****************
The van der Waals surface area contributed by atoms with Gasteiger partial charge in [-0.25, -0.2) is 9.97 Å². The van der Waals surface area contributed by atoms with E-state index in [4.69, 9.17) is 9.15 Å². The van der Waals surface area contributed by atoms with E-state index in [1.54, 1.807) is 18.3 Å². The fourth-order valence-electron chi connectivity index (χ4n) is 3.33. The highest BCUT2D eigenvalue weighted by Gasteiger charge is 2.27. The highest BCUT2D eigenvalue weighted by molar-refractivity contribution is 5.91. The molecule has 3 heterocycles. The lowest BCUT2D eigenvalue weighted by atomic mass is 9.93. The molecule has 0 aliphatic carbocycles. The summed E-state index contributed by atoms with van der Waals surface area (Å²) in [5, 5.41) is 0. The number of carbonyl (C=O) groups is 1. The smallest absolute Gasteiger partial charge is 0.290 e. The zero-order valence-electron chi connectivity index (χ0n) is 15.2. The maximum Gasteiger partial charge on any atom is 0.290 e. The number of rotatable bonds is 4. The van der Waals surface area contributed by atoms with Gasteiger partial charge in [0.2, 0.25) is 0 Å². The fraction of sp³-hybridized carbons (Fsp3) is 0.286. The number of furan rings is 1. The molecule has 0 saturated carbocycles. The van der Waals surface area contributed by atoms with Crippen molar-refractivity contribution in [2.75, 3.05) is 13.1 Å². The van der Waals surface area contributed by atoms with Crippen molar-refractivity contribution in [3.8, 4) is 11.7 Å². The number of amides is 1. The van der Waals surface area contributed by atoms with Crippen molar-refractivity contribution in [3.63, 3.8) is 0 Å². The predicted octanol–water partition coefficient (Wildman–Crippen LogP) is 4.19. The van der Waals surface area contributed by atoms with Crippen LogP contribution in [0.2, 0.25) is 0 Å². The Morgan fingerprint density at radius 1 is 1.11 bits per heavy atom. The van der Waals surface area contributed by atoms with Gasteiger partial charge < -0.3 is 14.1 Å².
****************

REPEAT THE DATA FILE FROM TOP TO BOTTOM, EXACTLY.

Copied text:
The van der Waals surface area contributed by atoms with Gasteiger partial charge in [-0.25, -0.2) is 9.97 Å². The van der Waals surface area contributed by atoms with E-state index in [4.69, 9.17) is 9.15 Å². The van der Waals surface area contributed by atoms with E-state index in [1.54, 1.807) is 18.3 Å². The fourth-order valence-electron chi connectivity index (χ4n) is 3.33. The highest BCUT2D eigenvalue weighted by Gasteiger charge is 2.27. The highest BCUT2D eigenvalue weighted by molar-refractivity contribution is 5.91. The molecule has 3 heterocycles. The lowest BCUT2D eigenvalue weighted by atomic mass is 9.93. The molecule has 0 aliphatic carbocycles. The summed E-state index contributed by atoms with van der Waals surface area (Å²) in [5, 5.41) is 0. The number of carbonyl (C=O) groups is 1. The smallest absolute Gasteiger partial charge is 0.290 e. The zero-order valence-electron chi connectivity index (χ0n) is 15.2. The maximum Gasteiger partial charge on any atom is 0.290 e. The number of rotatable bonds is 4. The van der Waals surface area contributed by atoms with Gasteiger partial charge in [0.2, 0.25) is 0 Å². The fraction of sp³-hybridized carbons (Fsp3) is 0.286. The number of furan rings is 1. The molecule has 0 saturated carbocycles. The van der Waals surface area contributed by atoms with Crippen molar-refractivity contribution in [2.75, 3.05) is 13.1 Å². The van der Waals surface area contributed by atoms with Crippen molar-refractivity contribution in [3.8, 4) is 11.7 Å². The number of amides is 1. The van der Waals surface area contributed by atoms with Crippen molar-refractivity contribution in [3.63, 3.8) is 0 Å². The predicted octanol–water partition coefficient (Wildman–Crippen LogP) is 4.19. The van der Waals surface area contributed by atoms with Crippen LogP contribution in [0.2, 0.25) is 0 Å². The Morgan fingerprint density at radius 1 is 1.11 bits per heavy atom. The van der Waals surface area contributed by atoms with Gasteiger partial charge < -0.3 is 14.1 Å².